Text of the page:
Can I personally negotiate the settling of claims between myself and the attorneyfor the other party?

UPDATED: Jan 10, 2012

Advertiser Disclosure

It’s all about you. We want to help you make the right legal decisions.

We strive to help you make confident insurance and legal decisions. Finding trusted and reliable insurance quotes and legal advice should be easy. This doesn’t influence our content. Our opinions are our own.

UPDATED: Jan 10, 2012Fact Checked

Get Legal Help Today

Compare Quotes From Top Companies and Save

secured lock Secured with SHA-256 Encryption

Can I personally negotiate the settling of claims between myself and the attorneyfor the other party?

My former landlord’s insurance company has requested an arbitration hearing to collect on damages to my former rental unit. The amount they are requesting is grossly exaggerated. A few months before I moved I slipped and fell on the property, due to the landlord neglecting to properly remove ice and snow, so I have pending legal action against the landlord. I really want to put all this behind me, because I have moved almost 2 years ago. Is it advisable for me to speak with the lawyer for the insurance company and suggest that we both agree to drop our claims? Call it even? There is no way that they can prove the amount that they are trying to collect on and I really don’t want to deal with this matter anymore.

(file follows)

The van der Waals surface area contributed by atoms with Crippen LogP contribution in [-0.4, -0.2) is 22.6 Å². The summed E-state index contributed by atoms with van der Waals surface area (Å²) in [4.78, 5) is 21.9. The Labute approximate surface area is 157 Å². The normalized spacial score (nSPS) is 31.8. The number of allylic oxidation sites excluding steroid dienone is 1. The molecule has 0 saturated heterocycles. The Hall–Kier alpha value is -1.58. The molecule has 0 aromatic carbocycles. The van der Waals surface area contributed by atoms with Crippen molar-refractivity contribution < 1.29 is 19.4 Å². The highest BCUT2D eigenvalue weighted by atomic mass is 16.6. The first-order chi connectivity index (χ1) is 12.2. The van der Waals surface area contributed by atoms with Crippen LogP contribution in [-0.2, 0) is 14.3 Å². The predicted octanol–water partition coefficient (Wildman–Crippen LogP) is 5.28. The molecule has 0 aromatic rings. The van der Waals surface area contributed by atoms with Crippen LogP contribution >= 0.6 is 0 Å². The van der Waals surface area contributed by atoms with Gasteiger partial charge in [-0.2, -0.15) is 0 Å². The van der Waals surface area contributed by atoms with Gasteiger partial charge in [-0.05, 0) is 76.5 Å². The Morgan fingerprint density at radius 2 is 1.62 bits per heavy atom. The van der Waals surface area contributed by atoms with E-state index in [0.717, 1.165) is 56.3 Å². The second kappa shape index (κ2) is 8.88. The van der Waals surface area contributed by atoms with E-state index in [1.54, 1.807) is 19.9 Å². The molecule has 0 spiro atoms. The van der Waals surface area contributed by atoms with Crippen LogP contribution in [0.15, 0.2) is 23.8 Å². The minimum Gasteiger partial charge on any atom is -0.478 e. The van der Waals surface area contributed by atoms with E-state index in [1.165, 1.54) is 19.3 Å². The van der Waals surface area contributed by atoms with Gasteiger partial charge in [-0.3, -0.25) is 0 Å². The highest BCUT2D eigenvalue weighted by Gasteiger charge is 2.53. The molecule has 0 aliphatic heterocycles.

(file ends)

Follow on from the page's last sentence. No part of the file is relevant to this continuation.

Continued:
Asked on January 10, 2012 under Real Estate Law, Pennsylvania


FreeAdvice Contributing Attorney / FreeAdvice Contributing Attorney

Answered 11 years ago | Contributor

I always recommend that any party involved in a lawsuit have his or her own legal representation. However, if you wish to negotiate directly with the attorney for the other side where you are a party to the action (and have no attorney), you are free to do so under the laws of all states in this country.

Since you have an upcoming arbitration, trying to settle the dispute before the proceeding by way of a written agreement signed by all parties is always preferred. in a settlement, a party controls his or her own destiny.

IMPORTANT NOTICE: The Answer(s) provided above are for general information only. The attorney providing the answer was not serving as the attorney for the person submitting the question or in any attorney-client relationship with such person. Laws may vary from state to state, and sometimes change. Tiny variations in the facts, or a fact not set forth in a question, often can change a legal outcome or an attorney's conclusion. Although has verified the attorney was admitted to practice law in at least one jurisdiction, he or she may not be authorized to practice law in the jurisdiction referred to in the question, nor is he or she necessarily experienced in the area of the law involved. Unlike the information in the Answer(s) above, upon which you should NOT rely, for personal advice you can rely upon we suggest you retain an attorney to represent you.

Get Legal Help Today

Find the right lawyer for your legal issue.

secured lock Secured with SHA-256 Encryption